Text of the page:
Access to information about the Datagram Transport Layer Security (DTLS) transport over which RTP and RTCP packets are sent and received by RTCRtpSender and RTCRtpReceiver objects, as well other data such as SCTP packets sent and received by data channels.
Each RTCDtlsTransport object represents the DTLS transport layer for the RTP or RTCP component of a specific RTCRtpTransceiver, or a group of RTCRtpTransceivers if such a group has been negotiated via [BUNDLE].

interface RTCDtlsTransport : EventTarget {
  [SameObject] readonly attribute RTCIceTransport iceTransport;
  readonly attribute RTCDtlsTransportState state;
  sequence<ArrayBuffer> getRemoteCertificates();
  attribute EventHandler onstatechange;
  attribute EventHandler onerror;
};

RTCDtlsTransportState Enum

“new”- DTLS has not started negotiating yet.
“connecting” – DTLS is in the process of negotiating a secure connection and verifying the remote fingerprint.
“connected”- DTLS has completed negotiation of a secure connection and verified the remote fingerprint.
“closed” – transport has been closed intentionally like close_notify alert, or calling close().
“failed” – transport has failed as the result of an error like failure to validate the remote fingerprint

RTCDtlsFingerprint dictionary

dictionary RTCDtlsFingerprint {
  DOMString algorithm;
  DOMString value;
};

Protocols multiplexed with RTP (e.g. data channel) share its component ID. This represents the component-id value 1 when encoded in candidate-attribute while ICE candadte for RTCP has component-id value 2 when encoded in candidate-attribute.

RTCTrackEvent

The track event uses the RTCTrackEvent interface.

interface RTCTrackEvent : Event {
  readonly attribute RTCRtpReceiver receiver;
  readonly attribute MediaStreamTrack track;
  [SameObject] readonly attribute FrozenArray<MediaStream> streams;
  readonly attribute RTCRtpTransceiver transceiver;
};

dictionary RTCTrackEventInit

dictionary RTCTrackEventInit : EventInit {
  required RTCRtpReceiver receiver;
  required MediaStreamTrack track;
  sequence<MediaStream> streams = [];
  required RTCRtpTransceiver transceiver;
};

RTCIceCandidate

This interface candidate Internet Connectivity Establishment (ICE) configuration used to setup RTCPeerconnection. To facilitate routing of media on given peer connection, both endpoints exchange several candidates and then one candidate out of the lot is chosen which will be then used to initiate the connection.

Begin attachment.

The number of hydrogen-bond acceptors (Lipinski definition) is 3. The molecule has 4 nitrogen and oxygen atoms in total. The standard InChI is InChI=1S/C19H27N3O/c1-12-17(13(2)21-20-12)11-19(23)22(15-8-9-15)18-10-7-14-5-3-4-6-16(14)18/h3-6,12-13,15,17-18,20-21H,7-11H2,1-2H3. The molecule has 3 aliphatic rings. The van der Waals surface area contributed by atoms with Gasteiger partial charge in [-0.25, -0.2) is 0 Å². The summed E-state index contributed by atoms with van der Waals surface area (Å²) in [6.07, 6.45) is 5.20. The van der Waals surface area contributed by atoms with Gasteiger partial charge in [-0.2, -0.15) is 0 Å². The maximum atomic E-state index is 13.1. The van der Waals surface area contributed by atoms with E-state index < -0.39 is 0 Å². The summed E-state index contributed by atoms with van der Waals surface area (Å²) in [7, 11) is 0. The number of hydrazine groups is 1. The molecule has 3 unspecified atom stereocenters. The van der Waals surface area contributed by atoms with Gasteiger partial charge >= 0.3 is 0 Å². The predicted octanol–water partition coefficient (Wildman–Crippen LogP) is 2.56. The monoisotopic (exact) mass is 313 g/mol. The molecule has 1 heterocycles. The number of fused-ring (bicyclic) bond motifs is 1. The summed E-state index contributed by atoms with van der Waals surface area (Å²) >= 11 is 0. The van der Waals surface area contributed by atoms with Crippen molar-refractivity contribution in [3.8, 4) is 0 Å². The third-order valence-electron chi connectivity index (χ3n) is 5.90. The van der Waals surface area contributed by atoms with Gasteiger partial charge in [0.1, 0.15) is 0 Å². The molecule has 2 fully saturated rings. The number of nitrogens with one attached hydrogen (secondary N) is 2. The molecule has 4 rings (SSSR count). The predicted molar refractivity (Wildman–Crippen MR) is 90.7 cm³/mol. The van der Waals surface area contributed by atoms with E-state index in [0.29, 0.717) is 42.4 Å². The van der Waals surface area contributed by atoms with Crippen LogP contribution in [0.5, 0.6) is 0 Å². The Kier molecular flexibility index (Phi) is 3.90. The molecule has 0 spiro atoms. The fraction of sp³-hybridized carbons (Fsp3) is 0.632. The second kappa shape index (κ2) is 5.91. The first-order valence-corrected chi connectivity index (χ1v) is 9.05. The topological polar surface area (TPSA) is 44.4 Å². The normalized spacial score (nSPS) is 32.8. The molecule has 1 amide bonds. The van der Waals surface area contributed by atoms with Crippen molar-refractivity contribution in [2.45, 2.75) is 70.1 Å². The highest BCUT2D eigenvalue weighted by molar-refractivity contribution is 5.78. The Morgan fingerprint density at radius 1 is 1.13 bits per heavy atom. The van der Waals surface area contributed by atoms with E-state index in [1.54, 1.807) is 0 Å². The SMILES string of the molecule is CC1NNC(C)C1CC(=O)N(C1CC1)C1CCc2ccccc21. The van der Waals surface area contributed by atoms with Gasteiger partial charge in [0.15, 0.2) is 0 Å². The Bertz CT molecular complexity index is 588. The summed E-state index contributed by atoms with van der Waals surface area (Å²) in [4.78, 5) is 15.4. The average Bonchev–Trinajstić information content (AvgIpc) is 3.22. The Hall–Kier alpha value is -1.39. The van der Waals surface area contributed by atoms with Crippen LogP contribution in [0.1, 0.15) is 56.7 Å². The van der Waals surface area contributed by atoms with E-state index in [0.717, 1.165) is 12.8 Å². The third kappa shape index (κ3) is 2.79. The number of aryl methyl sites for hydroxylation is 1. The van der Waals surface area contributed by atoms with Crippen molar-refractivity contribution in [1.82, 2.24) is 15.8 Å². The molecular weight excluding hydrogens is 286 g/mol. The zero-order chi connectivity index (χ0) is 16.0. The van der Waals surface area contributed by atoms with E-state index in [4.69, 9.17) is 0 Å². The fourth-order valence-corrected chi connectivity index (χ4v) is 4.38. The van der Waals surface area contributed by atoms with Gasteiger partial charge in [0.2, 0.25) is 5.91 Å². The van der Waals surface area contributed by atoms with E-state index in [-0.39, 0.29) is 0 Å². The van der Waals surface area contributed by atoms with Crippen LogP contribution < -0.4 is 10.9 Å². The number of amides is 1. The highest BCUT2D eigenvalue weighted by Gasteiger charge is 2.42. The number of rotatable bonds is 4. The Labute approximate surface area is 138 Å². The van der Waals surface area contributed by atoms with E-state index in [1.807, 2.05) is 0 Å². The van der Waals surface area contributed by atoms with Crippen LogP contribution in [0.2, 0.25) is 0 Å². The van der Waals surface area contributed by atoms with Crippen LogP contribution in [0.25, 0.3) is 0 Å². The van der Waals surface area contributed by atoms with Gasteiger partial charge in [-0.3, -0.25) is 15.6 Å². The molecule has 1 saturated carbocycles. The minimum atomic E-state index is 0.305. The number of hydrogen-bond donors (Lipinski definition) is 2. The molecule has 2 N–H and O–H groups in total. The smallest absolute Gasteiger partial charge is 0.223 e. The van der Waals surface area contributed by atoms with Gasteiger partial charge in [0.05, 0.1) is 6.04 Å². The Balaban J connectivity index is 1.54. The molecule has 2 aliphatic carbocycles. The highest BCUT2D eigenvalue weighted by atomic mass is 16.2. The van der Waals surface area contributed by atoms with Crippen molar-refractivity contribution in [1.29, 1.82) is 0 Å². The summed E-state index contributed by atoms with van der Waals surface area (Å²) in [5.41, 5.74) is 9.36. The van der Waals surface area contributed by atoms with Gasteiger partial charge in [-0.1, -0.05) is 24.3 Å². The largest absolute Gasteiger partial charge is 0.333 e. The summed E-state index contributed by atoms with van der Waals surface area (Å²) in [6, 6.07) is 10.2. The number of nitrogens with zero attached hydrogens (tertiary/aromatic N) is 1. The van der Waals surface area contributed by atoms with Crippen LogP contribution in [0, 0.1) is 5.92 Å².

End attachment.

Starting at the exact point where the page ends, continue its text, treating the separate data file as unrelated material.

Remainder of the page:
• candidate – transport address for the candidate that can be used for connectivity checks.
  • component – candidate is an RTP or an RTCP candidate
  • foundation – unique identifier that is the same for any candidates of the same type , helps optimize ICE performance while prioritizing and correlating candidates that appear on multiple RTCIceTransport objects.
  • ip , port
  • priority
  • protocol – tcp/udp
  • relatedAddress , relatedPort
  • sdpMid – candidate’s media stream identification tag
  • sdpMLineIndex

usernameFragment – randomly-generated username fragment (“ice-ufrag”) which ICE uses for message integrity along with a randomly-generated password (“ice-pwd”).

Interfaces for Connectivity Establishment

describes ICE candidates

interface RTCIceCandidate {
  readonly attribute DOMString candidate;
  readonly attribute DOMString? sdpMid;
  readonly attribute unsigned short? sdpMLineIndex;
  readonly attribute DOMString? foundation;
  readonly attribute RTCIceComponent? component;
  readonly attribute unsigned long? priority;
  readonly attribute DOMString? address;
  readonly attribute RTCIceProtocol? protocol;
  readonly attribute unsigned short? port;
  readonly attribute RTCIceCandidateType? type;
  readonly attribute RTCIceTcpCandidateType? tcpType;
  readonly attribute DOMString? relatedAddress;
  readonly attribute unsigned short? relatedPort;
  readonly attribute DOMString? usernameFragment;
  RTCIceCandidateInit toJSON();
};

RTCIceProtocol can be either tcp or udp

TCP candidate type which can be either of

  • active – An active TCP candidate is one for which the transport will attempt to open an outbound connection but will not receive incoming connection requests.
  • passive – A passive TCP candidate is one for which the transport will receive incoming connection attempts but not attempt a connection.
  • so – An so candidate is one for which the transport will attempt to open a connection simultaneously with its peer.

UDP candidate type

  • host – actual direct IP address of the remote peer
  • srflx – server reflexive ,  generated by a STUN/TURN server
  • prflx – peer reflexive ,IP address comes from a symmetric NAT between the two peers, usually as an additional candidate during trickle ICE
  • relay – generated using TURN

ICE Candidate UDP Host